The "set-piece" construction of the book was noticed by many critics; Mrs Scurr praised it, describing a series of "vivid tableaux", but John Banville was less impressed, calling it an assembly of discrete set pieces, though he said the treatment of the car crash and its aftermath was "masterful", and said of Perowne's visit to his mother: "the writing is genuinely affecting in its simplicity and empathetic force." From the initial "dramatic overture" of the aircraft scene, there were "astonishing pages of description", sometimes "heart-stopping", though it was perhaps a touch too artful at times, according to Michael Dirda in The Washington Post. Christopher Hitchens said that McEwan delivered a "virtuoso description of the aerodynamics of a squash game," enjoyable even "to a sports hater like myself", Banville said he, as a literary man, had been bored by the same scene. Zoe Heller praised the tension in the climax as "vintage McEwan nightmare" but questioned the resolution as "faintly preposterous".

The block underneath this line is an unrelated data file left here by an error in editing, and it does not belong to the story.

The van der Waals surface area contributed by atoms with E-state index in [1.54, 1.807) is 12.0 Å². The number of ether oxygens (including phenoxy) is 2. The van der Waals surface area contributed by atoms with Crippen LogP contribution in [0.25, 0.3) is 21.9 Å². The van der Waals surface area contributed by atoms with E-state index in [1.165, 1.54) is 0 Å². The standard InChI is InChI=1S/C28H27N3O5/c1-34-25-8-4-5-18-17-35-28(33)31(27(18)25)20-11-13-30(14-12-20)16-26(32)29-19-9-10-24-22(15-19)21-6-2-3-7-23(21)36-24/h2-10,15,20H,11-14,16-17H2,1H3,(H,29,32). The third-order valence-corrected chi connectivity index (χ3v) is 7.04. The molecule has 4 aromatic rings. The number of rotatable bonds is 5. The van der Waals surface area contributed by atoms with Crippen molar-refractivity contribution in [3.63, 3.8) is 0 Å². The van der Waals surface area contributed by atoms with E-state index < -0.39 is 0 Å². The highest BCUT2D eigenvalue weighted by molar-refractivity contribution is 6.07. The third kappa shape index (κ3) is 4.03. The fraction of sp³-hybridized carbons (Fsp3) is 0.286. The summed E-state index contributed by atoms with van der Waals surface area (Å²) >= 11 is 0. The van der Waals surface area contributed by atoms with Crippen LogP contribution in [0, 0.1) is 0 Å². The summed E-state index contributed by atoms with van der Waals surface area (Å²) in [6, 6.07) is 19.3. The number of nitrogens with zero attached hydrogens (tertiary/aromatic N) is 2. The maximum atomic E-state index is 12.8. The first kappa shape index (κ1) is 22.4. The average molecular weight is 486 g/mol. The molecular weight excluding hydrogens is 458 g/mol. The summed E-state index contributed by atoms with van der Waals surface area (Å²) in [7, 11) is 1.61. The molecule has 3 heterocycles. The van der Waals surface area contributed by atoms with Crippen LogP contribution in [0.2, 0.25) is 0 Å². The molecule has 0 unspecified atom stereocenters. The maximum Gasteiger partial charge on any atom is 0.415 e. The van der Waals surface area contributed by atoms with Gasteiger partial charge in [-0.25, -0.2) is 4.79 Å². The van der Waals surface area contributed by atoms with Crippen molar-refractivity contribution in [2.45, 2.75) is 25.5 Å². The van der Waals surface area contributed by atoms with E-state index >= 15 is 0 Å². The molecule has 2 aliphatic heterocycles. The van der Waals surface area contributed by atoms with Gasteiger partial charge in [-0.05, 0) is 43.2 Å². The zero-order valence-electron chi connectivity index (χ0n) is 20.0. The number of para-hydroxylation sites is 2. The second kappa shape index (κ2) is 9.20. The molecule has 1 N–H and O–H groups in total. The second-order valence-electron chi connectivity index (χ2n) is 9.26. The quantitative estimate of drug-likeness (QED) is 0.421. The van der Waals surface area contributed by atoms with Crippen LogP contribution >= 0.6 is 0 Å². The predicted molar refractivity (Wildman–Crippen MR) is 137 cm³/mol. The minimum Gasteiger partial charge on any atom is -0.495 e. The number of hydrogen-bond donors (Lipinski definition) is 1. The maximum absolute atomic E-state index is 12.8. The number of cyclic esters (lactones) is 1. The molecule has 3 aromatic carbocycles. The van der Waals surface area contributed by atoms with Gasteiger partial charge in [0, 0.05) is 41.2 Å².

John Banville wrote a scathing review of the book for The New York Review of Books. He described Saturday as the sort of thing that a committee directed to produce a 'novel of our time' would write, the politics were "banal"; the tone arrogant, self-satisfied and incompetent; the characters cardboard cut-outs. He felt McEwan strove too hard to display technical knowledge "and his ability to put that knowledge into good, clean prose".
Saturday won the James Tait Black Prize for fiction; and was nominated on the long-list of the Man Booker Prize in 2005.
According to songwriter Neil Finn, the Crowded House song "People Are Like Suns", from Time on Earth (2007), begins with lyrics inspired by the beginning of Saturday, stating "...when I wrote it, I was reading Ian McEwan's novel Saturday, which begins with a man on his balcony watching a plane go down, so the first lines borrow something from that image."
Saturday (novel) - Wikipedia